With the economy improving, most investors understand this means the Federal Reserve’s bond-buying program will eventually come to an end.
This should not come as a surprise since the central bank has signaled eventual tapering. However, rising agency mortgage-backed securities yields will pressure yields higher across all credit products, according to JPMorgan Chase.
"We expect to see the risk premium between prime/subprime floaters to compress. The nature of this move higher in rates should benefit bonds levered to the housing market recovery more," said JPMorgan (JPM) analysts John Sim, Abhishek Mistry and Nabeem Hashem.
Federal Reserve Chairman Ben Bernanke commented on how the housing market may be strong enough to withstand higher borrowing costs and how the economy is improving, during a conference last week.
As a result, nonagency MBS investors should note that the housing market is supporting economic growth and creating jobs.
Additionally, rising home prices increase household wealth and support consumption spending and consumer sentiment.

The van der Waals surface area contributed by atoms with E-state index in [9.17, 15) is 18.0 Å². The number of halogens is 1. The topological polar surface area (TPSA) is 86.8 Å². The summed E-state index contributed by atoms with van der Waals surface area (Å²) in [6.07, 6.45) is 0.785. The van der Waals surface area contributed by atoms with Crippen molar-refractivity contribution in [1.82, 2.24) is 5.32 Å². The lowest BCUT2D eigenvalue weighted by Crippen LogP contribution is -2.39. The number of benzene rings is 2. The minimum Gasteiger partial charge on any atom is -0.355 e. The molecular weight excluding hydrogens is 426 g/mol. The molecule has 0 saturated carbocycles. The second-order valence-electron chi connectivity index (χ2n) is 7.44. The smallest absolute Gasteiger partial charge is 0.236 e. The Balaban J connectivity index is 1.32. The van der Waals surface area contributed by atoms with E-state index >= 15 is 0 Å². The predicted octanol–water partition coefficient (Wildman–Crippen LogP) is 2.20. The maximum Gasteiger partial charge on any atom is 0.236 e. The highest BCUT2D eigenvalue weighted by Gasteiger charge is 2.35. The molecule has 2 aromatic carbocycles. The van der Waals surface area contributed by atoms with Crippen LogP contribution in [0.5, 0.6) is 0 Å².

Furthermore, unemployment levels should continue to improve, meaning the central bank’s open-ended third round of quantitative easing program will begin to wind down sooner rather than later.
For instance, state and local governments that have been a major drag on the economy are now coming into a position where they no longer have to lay of large numbers of workers, the report said
"We think the reaction to the Fed announcement is overdone. The better economic prospects should imply tighter credit spreads, benefiting legacy paper," JPMorgan analysts noted.
As a result, fundamentals have not changed, if anything they have actually improved.
Thus, investors believe that home prices will be up somewhere between 5% and 10% in 2013. Additionally, investors believe the number of existing home sales will hit 5.18 million this year.
"We view the overall weakness in the sector to be a buying opportunity and expect new issue spreads should be back in the context of 200 over swaps when the dust settles (albeit at slower pricing speeds)," JPMorgan analysts added.